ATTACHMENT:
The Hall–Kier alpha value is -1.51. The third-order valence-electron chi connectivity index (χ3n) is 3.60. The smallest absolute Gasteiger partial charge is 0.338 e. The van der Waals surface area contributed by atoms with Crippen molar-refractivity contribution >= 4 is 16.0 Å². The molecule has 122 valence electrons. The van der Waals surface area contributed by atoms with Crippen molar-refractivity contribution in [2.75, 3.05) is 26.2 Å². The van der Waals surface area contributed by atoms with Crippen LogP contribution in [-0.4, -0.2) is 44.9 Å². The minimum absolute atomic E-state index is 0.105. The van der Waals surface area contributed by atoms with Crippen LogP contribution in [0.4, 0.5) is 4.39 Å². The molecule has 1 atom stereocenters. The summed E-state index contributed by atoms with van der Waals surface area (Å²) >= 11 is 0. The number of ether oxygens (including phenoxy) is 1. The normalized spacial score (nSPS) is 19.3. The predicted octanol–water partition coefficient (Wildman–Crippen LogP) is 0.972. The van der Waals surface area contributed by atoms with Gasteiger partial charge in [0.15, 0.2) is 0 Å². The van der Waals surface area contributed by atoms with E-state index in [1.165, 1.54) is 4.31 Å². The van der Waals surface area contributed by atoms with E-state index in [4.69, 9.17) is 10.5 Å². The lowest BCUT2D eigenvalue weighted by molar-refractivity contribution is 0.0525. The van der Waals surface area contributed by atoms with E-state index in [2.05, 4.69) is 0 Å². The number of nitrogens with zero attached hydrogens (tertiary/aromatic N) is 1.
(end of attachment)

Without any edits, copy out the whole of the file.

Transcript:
The Hall–Kier alpha value is -1.51. The third-order valence-electron chi connectivity index (χ3n) is 3.60. The smallest absolute Gasteiger partial charge is 0.338 e. The van der Waals surface area contributed by atoms with Crippen molar-refractivity contribution >= 4 is 16.0 Å². The molecule has 122 valence electrons. The van der Waals surface area contributed by atoms with Crippen molar-refractivity contribution in [2.75, 3.05) is 26.2 Å². The van der Waals surface area contributed by atoms with Crippen LogP contribution in [-0.4, -0.2) is 44.9 Å². The minimum absolute atomic E-state index is 0.105. The van der Waals surface area contributed by atoms with Crippen LogP contribution in [0.4, 0.5) is 4.39 Å². The molecule has 1 atom stereocenters. The summed E-state index contributed by atoms with van der Waals surface area (Å²) >= 11 is 0. The number of ether oxygens (including phenoxy) is 1. The normalized spacial score (nSPS) is 19.3. The predicted octanol–water partition coefficient (Wildman–Crippen LogP) is 0.972. The van der Waals surface area contributed by atoms with Gasteiger partial charge in [0.15, 0.2) is 0 Å². The van der Waals surface area contributed by atoms with E-state index in [1.165, 1.54) is 4.31 Å². The van der Waals surface area contributed by atoms with E-state index in [4.69, 9.17) is 10.5 Å². The lowest BCUT2D eigenvalue weighted by molar-refractivity contribution is 0.0525. The van der Waals surface area contributed by atoms with E-state index in [2.05, 4.69) is 0 Å². The number of nitrogens with zero attached hydrogens (tertiary/aromatic N) is 1.